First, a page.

In 32 seconds, everything changed Thirty-two seconds is too fast to fill your gas tank or reboot your computer or properly brush your teeth. And yet, 32 seconds was enough time for a 24-year-old man to kill nine people in Dayton, Ohio. Link.
Fifth Third Shooting Three were killed and two more wounded when a gunman opened fire in downtown Cincinnati. Amber helped uncover that the slain suspect's family had tried repeatedly to get him mental health help. Link. Video.
Aftermath Amber travels the country talking to people whose lives changed in the blink of an eye. Their backgrounds, environments and stories all vary, but they share one defining truth: They've survived a gunshot. Reported in collaboration with The Trace. Link.
Accused: The Unsolved Murder of Retha Welch William Virgil spent 27 years in prison for killing a Newport, Kentucky, prison minister. After DNA testing leads to Virgil's release, police and prosecutors still insist they got the right guy. But did they? Apple Podcasts link.
Accused: The Unsolved Murder of Elizabeth Andes Police decided the jury got it wrong when it acquitted Elizabeth Andes' boyfriend of killing her in 1978. The Enquirer investigates: Did a killer walk free? Link.
Ordinary people, extraordinary violence In March 2017, 17 people were shot -- one fatally -- at the Cameo nightclub in Cincinnati. One woman celebrating her 29th birthday got out alive by using a stranger as a human shield. Link.
90 charges but never a weapon What the arrest record of a Cincinnati man killed by a police officer tells us about him -- and the cops. Link.
Sam DuBose's family left to wrestle with its loss Before DuBose was killed by University of Cincinnati Police Officer Ray Tensing, he was a family-minded, fun-loving father who hosted talent contests in his living room. Link.
Secretive church at heart of $1M mystery This is a story about a man who’s now dead, his pastor wife, their secretive church, their historic Mount Lookout home and an influential state legislator who is either an accomplice or a victim, depending on whom you believe. Link.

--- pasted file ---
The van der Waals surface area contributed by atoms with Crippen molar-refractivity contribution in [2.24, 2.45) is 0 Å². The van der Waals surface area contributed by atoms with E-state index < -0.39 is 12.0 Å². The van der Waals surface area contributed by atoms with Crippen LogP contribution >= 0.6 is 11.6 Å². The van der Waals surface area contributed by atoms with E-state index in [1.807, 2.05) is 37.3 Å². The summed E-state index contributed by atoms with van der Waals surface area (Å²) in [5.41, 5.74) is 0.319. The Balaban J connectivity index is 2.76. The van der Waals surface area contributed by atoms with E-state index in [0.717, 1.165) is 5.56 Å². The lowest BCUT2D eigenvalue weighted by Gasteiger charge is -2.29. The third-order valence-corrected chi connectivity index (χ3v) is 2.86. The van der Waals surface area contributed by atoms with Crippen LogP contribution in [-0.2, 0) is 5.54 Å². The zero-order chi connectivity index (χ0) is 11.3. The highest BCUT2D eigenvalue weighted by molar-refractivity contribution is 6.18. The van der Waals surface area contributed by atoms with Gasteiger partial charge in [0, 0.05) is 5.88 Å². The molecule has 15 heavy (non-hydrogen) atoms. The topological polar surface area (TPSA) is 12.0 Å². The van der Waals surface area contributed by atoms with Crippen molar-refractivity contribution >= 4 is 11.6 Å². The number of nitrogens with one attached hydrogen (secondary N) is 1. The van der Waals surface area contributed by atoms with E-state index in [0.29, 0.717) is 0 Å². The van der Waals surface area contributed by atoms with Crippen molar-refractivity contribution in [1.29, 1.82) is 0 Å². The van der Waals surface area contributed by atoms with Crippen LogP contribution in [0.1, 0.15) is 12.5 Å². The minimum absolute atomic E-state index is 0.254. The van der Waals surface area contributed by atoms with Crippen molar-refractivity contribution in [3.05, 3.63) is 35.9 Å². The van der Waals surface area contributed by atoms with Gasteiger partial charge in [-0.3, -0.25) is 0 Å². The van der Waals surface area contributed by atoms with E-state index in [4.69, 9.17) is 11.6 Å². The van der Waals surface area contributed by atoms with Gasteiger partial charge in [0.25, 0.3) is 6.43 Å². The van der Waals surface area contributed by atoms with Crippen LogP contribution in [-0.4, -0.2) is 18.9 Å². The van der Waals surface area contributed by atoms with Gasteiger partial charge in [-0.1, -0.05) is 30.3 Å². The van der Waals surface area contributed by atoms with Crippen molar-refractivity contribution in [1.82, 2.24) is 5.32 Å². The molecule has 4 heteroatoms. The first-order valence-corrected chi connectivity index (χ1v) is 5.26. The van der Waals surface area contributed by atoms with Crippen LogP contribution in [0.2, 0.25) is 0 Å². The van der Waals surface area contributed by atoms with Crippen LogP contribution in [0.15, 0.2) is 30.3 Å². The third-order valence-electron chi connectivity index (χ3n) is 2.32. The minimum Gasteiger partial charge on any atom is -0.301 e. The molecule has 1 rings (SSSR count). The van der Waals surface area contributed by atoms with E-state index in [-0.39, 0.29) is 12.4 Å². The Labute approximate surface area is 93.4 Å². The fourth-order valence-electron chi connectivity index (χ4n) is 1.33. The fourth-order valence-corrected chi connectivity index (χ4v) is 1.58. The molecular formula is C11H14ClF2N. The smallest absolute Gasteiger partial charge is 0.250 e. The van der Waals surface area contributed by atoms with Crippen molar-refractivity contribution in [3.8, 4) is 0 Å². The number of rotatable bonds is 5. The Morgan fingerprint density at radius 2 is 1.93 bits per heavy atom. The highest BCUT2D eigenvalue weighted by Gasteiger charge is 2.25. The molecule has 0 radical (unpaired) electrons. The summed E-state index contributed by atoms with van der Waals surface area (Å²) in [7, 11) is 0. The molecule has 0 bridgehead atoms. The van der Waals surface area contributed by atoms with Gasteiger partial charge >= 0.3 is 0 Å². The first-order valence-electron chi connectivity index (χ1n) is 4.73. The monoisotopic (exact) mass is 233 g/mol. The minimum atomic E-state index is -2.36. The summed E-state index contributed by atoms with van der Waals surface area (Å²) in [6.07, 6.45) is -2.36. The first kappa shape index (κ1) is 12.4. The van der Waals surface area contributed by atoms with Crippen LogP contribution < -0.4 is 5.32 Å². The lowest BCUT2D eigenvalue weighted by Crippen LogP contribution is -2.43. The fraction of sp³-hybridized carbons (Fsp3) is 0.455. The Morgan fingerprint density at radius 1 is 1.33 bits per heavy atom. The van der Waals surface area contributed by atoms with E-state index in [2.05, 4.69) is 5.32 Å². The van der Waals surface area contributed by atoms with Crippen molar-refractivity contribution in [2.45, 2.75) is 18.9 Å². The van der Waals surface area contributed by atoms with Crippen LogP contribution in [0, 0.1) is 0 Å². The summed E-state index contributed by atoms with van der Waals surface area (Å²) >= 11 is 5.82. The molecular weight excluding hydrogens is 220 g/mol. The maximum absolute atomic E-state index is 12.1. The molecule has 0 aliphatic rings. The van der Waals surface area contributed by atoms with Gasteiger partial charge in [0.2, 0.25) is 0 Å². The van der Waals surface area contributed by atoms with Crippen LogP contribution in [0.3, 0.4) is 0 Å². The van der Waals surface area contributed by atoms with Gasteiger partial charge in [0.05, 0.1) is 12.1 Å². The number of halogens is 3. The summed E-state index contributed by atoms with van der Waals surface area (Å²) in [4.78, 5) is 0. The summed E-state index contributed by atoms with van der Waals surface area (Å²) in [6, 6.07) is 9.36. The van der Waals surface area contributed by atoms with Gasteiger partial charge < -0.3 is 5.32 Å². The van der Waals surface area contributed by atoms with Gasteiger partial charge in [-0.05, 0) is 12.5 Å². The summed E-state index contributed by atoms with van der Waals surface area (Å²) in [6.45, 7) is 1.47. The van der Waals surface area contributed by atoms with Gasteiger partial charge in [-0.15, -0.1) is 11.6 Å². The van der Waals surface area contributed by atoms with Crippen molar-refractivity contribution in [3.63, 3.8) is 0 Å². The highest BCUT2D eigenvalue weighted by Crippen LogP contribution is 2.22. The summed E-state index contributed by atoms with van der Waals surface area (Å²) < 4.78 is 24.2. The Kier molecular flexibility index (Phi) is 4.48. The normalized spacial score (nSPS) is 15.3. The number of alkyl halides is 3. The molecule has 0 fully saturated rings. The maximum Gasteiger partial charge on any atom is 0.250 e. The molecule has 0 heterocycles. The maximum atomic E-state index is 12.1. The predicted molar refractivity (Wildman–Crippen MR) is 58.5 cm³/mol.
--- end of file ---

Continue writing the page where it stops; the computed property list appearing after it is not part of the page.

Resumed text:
Petland accused of selling sick, dying puppies An Enquirer investigation uncovers how deep-pocketed conservative groups and a powerful lobbyist worked behind the scenes to strip language from a puppy-mill bill that would have included pet stores in its regulations. Link.
Erectile dysfunction clinics run by convict A national chain of ED clinics is run by a man who spent time in federal prison for fraud and who's been called a scam artist and a con man by the Federal Trade Commission, an Enquirer investigation has found. Link.
Follow-up: Cincinnati doctors running ED clinic could lose medical licenses. Link.
Ominous warnings, then a gunfight Cincinnati Police Officer Sonny Kim was the first city officer killed in the line of fire in 15 years. Link.
The Associated Press Sioux Falls, South Dakota
Future unknown for South Dakota ghost town This tiny exclave just west of South Dakota's badlands is officially an old ghost town. But its future is shrouded in new mystery. Link.
Search for dark matter takes shape in shuttered gold mine Nestled nearly 5,000 feet beneath the earth in the gold boom town of Lead, S.D., is a laboratory that could help scientists answer some heavy questions about life, its origins and the universe. Link.
Baby on board Lessons learned traveling to Puerto Rico with baby. Link.
Detroit Free Press Detroit, Michigan
A fresh start Fresh Start is a 2-year-old program -- the first of its kind in the country -- designed to get prostitutes off the streets of Wayne County and onto paths toward better lives. For more than a year, Free Press reporter Amber Hunt and photographer Susan Tusa followed the progress of those in the program and those trying to help them.
PART I: A Wayne County rehabilitation program is giving women caught in a cycle of drugs and prostitution a way out. Link.